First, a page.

No one wants to pay more for Home Insurance than they have to, especially in a state like Florida where homeowners insurance has a few unique things to consider.

1. Roof

Your roof is one of the single largest contributors to your Florida insurance premiums. Regarding your roof, there are two main things to consider: the roof’s shape and age.

You’ll get the best rate having a hip roof, which is where the edge of the roof is parallel to the ground all the way around (like a pyramid). If you have a side to your house which more resembles an A shape, then you have a gable roof, which will increase the premium. If you’re not sure what kind of roof you have, we also have a handy guide so you can figure out what the shape of your roof is.

Also, you have to consider your roof’s age. Here in Florida, the magic year is 2002. If your roof was built or re-built in the year 2002 or newer, then you should be able to get a better rate. The reason for this is because the state of Florida updated their building codes effective in 2002, which account for higher wind-speeds and stronger roofs.

2. Location

Living in Florida, this is another one you need to consider. How close your house is to a large body of water is one thing that will affect your home insurance as well as your flood insurance, but also the crime rate in your zip code will affect your premiums.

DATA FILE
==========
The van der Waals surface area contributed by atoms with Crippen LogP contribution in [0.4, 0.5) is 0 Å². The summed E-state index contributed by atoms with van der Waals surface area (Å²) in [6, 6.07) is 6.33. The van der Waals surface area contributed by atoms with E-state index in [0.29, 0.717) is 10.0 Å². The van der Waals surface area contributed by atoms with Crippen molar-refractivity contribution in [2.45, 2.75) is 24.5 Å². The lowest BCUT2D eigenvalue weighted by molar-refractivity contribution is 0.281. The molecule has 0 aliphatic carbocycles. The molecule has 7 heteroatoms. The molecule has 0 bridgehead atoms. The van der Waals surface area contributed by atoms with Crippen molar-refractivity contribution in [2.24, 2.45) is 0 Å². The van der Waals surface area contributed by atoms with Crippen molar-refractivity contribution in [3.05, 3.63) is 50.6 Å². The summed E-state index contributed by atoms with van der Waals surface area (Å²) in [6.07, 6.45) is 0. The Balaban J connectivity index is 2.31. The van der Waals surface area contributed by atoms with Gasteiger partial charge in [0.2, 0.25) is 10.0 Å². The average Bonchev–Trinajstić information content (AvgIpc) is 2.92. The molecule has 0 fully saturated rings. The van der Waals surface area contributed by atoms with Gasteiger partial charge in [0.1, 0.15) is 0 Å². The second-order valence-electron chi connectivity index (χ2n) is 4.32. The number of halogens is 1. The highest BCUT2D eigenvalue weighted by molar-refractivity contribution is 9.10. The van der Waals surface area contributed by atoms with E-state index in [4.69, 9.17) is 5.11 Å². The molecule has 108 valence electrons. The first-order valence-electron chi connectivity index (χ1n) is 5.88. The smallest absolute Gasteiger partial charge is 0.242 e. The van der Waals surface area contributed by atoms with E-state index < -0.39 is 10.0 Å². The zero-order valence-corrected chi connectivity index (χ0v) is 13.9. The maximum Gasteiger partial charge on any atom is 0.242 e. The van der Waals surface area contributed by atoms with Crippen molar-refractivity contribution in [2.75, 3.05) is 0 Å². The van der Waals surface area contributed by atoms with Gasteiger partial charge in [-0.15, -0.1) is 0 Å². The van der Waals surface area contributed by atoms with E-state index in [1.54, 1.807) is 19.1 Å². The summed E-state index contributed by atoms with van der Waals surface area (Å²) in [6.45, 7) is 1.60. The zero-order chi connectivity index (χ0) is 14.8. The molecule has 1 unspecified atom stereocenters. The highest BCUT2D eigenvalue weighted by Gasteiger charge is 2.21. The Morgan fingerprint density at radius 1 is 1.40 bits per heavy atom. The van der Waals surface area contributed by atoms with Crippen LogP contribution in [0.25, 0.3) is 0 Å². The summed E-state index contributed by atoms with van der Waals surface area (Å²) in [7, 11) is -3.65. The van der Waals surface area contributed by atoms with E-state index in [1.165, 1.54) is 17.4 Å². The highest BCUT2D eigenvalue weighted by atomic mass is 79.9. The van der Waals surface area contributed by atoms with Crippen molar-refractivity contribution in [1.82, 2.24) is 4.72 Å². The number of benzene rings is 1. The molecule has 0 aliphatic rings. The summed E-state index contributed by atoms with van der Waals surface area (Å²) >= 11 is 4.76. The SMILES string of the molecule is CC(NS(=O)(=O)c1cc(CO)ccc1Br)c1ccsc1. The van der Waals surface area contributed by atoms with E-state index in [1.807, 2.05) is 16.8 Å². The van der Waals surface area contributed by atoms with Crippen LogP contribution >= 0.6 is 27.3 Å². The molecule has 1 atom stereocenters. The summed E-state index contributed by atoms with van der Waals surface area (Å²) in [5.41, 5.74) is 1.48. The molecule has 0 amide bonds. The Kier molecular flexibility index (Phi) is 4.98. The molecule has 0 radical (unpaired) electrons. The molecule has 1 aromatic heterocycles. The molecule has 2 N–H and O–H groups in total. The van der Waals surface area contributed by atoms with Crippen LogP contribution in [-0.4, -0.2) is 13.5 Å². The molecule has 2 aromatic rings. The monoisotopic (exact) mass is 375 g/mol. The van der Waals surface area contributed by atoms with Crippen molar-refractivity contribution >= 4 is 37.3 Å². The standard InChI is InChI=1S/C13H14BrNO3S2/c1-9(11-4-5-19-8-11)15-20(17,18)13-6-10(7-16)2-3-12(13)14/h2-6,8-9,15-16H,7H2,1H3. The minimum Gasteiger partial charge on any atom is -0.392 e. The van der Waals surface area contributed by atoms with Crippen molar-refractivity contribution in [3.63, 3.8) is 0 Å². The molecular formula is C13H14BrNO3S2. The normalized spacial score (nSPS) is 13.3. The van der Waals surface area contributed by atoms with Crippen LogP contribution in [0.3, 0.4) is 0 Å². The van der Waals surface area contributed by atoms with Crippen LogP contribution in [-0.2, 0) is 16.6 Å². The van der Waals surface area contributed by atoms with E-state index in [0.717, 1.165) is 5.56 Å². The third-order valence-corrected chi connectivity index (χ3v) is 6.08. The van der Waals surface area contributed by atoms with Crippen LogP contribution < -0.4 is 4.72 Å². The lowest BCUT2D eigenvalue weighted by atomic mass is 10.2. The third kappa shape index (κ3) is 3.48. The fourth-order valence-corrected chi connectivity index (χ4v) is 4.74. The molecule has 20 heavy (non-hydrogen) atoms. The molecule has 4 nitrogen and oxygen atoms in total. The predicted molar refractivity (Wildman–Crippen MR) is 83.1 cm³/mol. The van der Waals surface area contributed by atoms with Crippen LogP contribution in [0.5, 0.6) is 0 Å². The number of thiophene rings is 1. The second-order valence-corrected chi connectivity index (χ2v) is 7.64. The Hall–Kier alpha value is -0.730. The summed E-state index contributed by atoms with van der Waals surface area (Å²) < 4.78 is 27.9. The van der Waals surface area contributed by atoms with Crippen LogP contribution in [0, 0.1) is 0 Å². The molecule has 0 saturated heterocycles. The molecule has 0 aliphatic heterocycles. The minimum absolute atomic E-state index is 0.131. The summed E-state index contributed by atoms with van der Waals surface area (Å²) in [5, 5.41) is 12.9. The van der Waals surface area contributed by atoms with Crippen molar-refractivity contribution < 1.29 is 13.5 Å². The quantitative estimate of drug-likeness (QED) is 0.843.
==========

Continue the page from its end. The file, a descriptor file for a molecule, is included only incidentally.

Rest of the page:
3. Windows & Storm Shutters

You’ll get a better rate for having impact-resistant windows, which are pretty standard now in the state of Florida, but a lot of older homes may not have them.

If you have storm shutters or storm panels that you can screw onto your house that will cover your windows in case of a hurricane, you should receive discounts for that.

4. Alarm System, Fire & Smoke Detectors

If you have an alarm system that is monitored to detect a burglar or even a fire, then your home will be better able to be saved if something happens to it.

The more systems you have that can detect that something is wrong, the better your insurance premium will be.

5. Deadbolts

Deadbolts help keep unwanted people out; pure and simple. If you have doors with deadbolts, burglars are less likely to be able to steal your stuff and therefore your property is safer.

6. Updated Heating & Cooling System

Air conditioners, fans, and related equipment account for up to 20% of house fires in the United States. If you have an older A/C unit, or even one of those in-the-wall units, faulty wiring or mechanical and electrical failures are more likely to occur, thus increasing your chances for a fire.

Newer air conditioners are not only much safer, but they’re often much more energy-efficient, which should save money on your electric bills.

7. Updated Electric System

Closely related to your heating and cooling system is your house’s electrical system. Older homes may not have grounded electrical outlets which could cause damage to your property inside your house (which is also covered—to some extent—by your homeowners policy). They could also have older wiring that either has out-of-date safety codes or things could have happened to your house’s wiring over time.